Council pledge to get tougher on earlier intervention in struggling Norfolk schools

Mick Castle. Picture: James Bass

Mick Castle. Picture: James Bass - Credit: Eastern Daily Press © 2011

Norfolk County Council will get tougher on failing schools quicker, according to newly-released details of its strategy to improve standards.

More details of the plan have been given in a report which councillors will examine at next Thursday's Children's Services Overview Panel.

Ofsted highlighted concerns about education in the county after a blitz of 28 school inspections in one week in March, followed by an inspection of how County Hall helps schools improve. The outcome of that inspection is expected next week.

The council drew up its A Good School for Every Norfolk Learner strategy last autumn in a bid to improve standards. The strategy includes the Norfolk to Good and Great Scheme, which will target up to 138 schools which are not judged 'good' or 'outstanding'.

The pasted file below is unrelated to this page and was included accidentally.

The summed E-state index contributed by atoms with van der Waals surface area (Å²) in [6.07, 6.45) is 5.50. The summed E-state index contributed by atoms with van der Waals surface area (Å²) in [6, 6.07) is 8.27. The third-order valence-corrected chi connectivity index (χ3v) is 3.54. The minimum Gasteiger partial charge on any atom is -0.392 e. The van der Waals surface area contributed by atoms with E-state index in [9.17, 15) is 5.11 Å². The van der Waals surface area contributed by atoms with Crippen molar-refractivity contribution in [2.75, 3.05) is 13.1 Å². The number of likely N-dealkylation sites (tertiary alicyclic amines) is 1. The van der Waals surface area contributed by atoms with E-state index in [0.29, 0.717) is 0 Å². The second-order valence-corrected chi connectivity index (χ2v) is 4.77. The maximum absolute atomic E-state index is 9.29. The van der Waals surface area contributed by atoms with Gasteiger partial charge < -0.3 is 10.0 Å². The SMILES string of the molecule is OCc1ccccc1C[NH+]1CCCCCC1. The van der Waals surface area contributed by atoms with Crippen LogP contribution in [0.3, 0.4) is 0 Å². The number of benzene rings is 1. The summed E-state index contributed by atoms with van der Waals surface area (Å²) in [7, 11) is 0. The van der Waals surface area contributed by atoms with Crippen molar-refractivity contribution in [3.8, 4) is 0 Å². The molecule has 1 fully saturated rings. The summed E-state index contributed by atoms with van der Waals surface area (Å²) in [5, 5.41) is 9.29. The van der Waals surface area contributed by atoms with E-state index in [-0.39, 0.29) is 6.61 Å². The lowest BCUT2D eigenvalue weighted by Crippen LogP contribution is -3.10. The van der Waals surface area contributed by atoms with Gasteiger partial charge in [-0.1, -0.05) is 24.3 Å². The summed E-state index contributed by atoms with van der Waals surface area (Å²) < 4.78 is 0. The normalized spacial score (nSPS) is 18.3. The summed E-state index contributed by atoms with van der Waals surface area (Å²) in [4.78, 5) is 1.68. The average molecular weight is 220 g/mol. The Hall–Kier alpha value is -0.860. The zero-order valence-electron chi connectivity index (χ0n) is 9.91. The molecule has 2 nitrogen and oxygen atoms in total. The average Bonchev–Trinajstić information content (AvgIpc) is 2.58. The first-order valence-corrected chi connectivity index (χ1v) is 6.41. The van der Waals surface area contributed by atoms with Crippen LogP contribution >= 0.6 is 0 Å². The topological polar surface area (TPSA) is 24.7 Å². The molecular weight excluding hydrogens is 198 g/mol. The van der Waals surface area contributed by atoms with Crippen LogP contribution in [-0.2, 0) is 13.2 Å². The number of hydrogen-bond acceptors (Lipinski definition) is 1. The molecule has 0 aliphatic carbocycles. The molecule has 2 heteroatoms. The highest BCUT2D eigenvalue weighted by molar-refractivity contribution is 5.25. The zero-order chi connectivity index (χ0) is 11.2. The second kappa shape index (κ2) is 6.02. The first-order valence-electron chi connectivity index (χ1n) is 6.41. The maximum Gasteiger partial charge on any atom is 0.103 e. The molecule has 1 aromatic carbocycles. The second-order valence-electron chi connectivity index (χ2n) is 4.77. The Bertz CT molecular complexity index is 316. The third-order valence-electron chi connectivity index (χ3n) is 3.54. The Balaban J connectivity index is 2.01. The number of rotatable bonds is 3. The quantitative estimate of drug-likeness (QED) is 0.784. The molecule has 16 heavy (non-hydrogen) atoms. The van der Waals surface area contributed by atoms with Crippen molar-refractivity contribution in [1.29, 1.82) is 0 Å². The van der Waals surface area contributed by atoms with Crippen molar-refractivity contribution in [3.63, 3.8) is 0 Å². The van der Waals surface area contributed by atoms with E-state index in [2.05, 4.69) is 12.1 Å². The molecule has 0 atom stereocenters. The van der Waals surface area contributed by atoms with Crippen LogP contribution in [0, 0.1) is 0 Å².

The report says schools struggling to raise attainment will be sent an advice notice giving them four weeks to develop an improvement plan.

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If they do not make enough progress, they will be classed as a 'school causing concern', triggering intervention which could include installing an interim executive board, changing governors, or stepping in to take control of budgets

Cabinet member for schools Mick Castle said: 'This new focus is far more robust, cementing our role as a critical friend to schools but emphasising that we will take action far more quickly when school improvement is too slow.

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'We want good and outstanding schools to share what works and this strategy is aimed at ensuring schools are pulling together, alongside the county council and our partners to raise standards across the county.'

The report said the number of schools with positive Ofsted reports has risen since the strategy was adopted.

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